Want to see some cute doggy gifphs? Scroll all the way down!
📈 How Does The Public Become a Whale?
A very not so long time ago, traders had to face commissions for trading in their brokerage accounts. OMG CAN YOU BELIEVE THAT?! Today, many are faced with the luxury of new companies such as Robinhood and more that offer a free fee model of trading allowing for more retail investors (like the rest of us) to try our hands at investing. The pandemic alone has left people bored and wondering what to get into, and lots of people have opened up new accounts. If you are a degenerate like me, you probably have found yourself on Wall Street Bets (which has over 1.8 million users), Twitter, Reddit, and other social platforms reading about others’ opinions on investing, etc. What blows my mind is the ability for these platforms to lure individuals and create trading schemes that move the market. Let's take a closer look at what the heck is going on here.
More than 10 million new brokerage accounts were opened in 2020, JMP Securities estimates
On peak trading days last year, individual traders are estimated to have accounted for nearly 25% of U.S. trading activity, Citadel Securities estimates
Social Media Power
Many inexperienced traders have looked to sites such as Twitter, Reddit, and TikTok for investment suggestions, leading to “hypes.” The most recent one has been Gamestop, which has seen its shares soar 60%, the most in the company's history. Although they did announce three new board members to help the struggling company make a turnaround, news like this does not bring that much upside and so, you guessed it, this is where Wall Street Bets comes in. Gamestop happens to be the second most shorted company on the New York Stock Exchange but Wall Street Bets gave 0 F**KS. These so called influencers on the page were encouraging average Joe Shmoes to invest into Gamestop to drive up demand.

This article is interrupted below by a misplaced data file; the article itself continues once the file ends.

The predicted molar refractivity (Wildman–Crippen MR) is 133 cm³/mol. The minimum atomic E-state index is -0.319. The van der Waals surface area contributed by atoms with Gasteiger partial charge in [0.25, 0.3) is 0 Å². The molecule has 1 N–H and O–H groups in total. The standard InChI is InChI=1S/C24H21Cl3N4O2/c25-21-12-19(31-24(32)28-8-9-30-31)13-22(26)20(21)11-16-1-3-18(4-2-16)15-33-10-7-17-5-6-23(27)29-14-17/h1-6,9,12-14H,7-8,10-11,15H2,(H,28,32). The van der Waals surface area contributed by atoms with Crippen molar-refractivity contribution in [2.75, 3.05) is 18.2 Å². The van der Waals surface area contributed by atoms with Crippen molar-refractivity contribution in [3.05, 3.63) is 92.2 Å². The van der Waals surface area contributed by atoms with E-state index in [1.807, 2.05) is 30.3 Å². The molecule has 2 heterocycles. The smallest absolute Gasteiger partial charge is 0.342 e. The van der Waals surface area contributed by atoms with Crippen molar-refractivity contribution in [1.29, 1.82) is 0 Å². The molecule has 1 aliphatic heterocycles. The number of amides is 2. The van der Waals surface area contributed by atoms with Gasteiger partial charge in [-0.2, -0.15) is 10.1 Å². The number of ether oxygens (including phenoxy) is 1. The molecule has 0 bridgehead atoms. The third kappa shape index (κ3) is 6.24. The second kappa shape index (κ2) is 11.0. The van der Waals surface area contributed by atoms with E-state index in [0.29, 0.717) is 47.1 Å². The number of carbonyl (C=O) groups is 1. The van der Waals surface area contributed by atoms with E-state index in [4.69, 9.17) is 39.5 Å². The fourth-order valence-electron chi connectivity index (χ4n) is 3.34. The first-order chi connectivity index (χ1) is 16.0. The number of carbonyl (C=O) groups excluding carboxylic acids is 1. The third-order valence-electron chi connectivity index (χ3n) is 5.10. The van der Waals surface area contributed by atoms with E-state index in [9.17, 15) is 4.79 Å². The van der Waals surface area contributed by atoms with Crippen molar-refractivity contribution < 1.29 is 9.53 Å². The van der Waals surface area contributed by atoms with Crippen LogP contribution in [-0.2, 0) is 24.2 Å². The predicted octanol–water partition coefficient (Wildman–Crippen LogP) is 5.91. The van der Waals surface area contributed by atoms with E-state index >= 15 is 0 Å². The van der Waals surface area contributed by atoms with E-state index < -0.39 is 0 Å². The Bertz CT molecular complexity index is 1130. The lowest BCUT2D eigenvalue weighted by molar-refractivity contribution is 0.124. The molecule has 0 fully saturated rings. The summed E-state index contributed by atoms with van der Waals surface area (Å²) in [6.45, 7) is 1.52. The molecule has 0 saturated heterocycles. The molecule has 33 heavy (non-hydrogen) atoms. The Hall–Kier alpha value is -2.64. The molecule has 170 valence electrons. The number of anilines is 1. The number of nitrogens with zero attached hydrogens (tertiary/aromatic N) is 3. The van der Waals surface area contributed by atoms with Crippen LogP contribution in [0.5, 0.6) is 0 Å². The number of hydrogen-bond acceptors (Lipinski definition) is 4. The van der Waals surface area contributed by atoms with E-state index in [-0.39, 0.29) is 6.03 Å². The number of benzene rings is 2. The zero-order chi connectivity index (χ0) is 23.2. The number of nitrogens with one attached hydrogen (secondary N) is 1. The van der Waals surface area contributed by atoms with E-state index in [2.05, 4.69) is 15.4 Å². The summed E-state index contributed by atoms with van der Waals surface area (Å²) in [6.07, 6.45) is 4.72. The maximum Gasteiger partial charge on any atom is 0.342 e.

Pump the stock price up, scaring the sh*t out of the shorters who would have to cover their shorts if the price of the stock increased, ultimately pushing them out of their positions and decreasing selling pressure, thereby allowing buyers to re-enter causing the price to rise.
What blows my damn mind is how can you put your monay into something you don’t understand (disregarding the fundamentals or valuations). This is not even trading - it’s purely just gambling. I don’t know how sustainable this is, yet alone healthy for the broader economy.
We might see more strict moderation on platforms from randoms shilling their investment penny stocks. But at the end of the day who is the real winner? The floodgates are open and now the game will be between Wall Street Bet Traders and Wall Street….and we know who will win that.
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💯Thank You For Reading, See You Next Week!
What's up, my name is Evan Hiltunen! I am a recent finance grad from Indiana University and financial analyst @ Goldman Sachs. I have a strong passion for start-ups, finance, and technology, and I hope you find this newsletter informative!